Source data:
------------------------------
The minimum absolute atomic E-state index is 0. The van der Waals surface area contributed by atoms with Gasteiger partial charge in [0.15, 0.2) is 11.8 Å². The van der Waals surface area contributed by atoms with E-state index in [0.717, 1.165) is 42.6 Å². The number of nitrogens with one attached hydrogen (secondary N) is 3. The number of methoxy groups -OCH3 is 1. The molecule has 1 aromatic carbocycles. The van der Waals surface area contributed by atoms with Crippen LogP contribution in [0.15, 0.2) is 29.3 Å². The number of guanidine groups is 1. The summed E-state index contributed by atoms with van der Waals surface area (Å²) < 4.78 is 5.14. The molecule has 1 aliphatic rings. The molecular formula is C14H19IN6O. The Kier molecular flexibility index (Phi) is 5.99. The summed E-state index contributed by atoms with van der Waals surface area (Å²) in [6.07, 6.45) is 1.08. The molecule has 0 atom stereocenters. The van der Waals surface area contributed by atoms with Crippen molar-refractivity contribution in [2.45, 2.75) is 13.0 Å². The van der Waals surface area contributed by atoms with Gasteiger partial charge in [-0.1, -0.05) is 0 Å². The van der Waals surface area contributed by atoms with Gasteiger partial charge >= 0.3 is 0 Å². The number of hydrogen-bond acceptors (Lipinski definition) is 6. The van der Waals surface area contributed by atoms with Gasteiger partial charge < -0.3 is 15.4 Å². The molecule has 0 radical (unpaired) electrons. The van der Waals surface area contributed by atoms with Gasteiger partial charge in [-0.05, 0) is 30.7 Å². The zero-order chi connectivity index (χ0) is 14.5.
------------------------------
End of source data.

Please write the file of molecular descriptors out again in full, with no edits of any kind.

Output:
The minimum absolute atomic E-state index is 0. The van der Waals surface area contributed by atoms with Gasteiger partial charge in [0.15, 0.2) is 11.8 Å². The van der Waals surface area contributed by atoms with E-state index in [0.717, 1.165) is 42.6 Å². The number of nitrogens with one attached hydrogen (secondary N) is 3. The number of methoxy groups -OCH3 is 1. The molecule has 1 aromatic carbocycles. The van der Waals surface area contributed by atoms with Crippen LogP contribution in [0.15, 0.2) is 29.3 Å². The number of guanidine groups is 1. The summed E-state index contributed by atoms with van der Waals surface area (Å²) < 4.78 is 5.14. The molecule has 1 aliphatic rings. The molecular formula is C14H19IN6O. The Kier molecular flexibility index (Phi) is 5.99. The summed E-state index contributed by atoms with van der Waals surface area (Å²) in [6.07, 6.45) is 1.08. The molecule has 0 atom stereocenters. The van der Waals surface area contributed by atoms with Crippen molar-refractivity contribution in [2.45, 2.75) is 13.0 Å². The van der Waals surface area contributed by atoms with Gasteiger partial charge in [-0.1, -0.05) is 0 Å². The van der Waals surface area contributed by atoms with Gasteiger partial charge >= 0.3 is 0 Å². The number of hydrogen-bond acceptors (Lipinski definition) is 6. The van der Waals surface area contributed by atoms with Gasteiger partial charge < -0.3 is 15.4 Å². The molecule has 0 radical (unpaired) electrons. The van der Waals surface area contributed by atoms with Gasteiger partial charge in [-0.05, 0) is 30.7 Å². The zero-order chi connectivity index (χ0) is 14.5.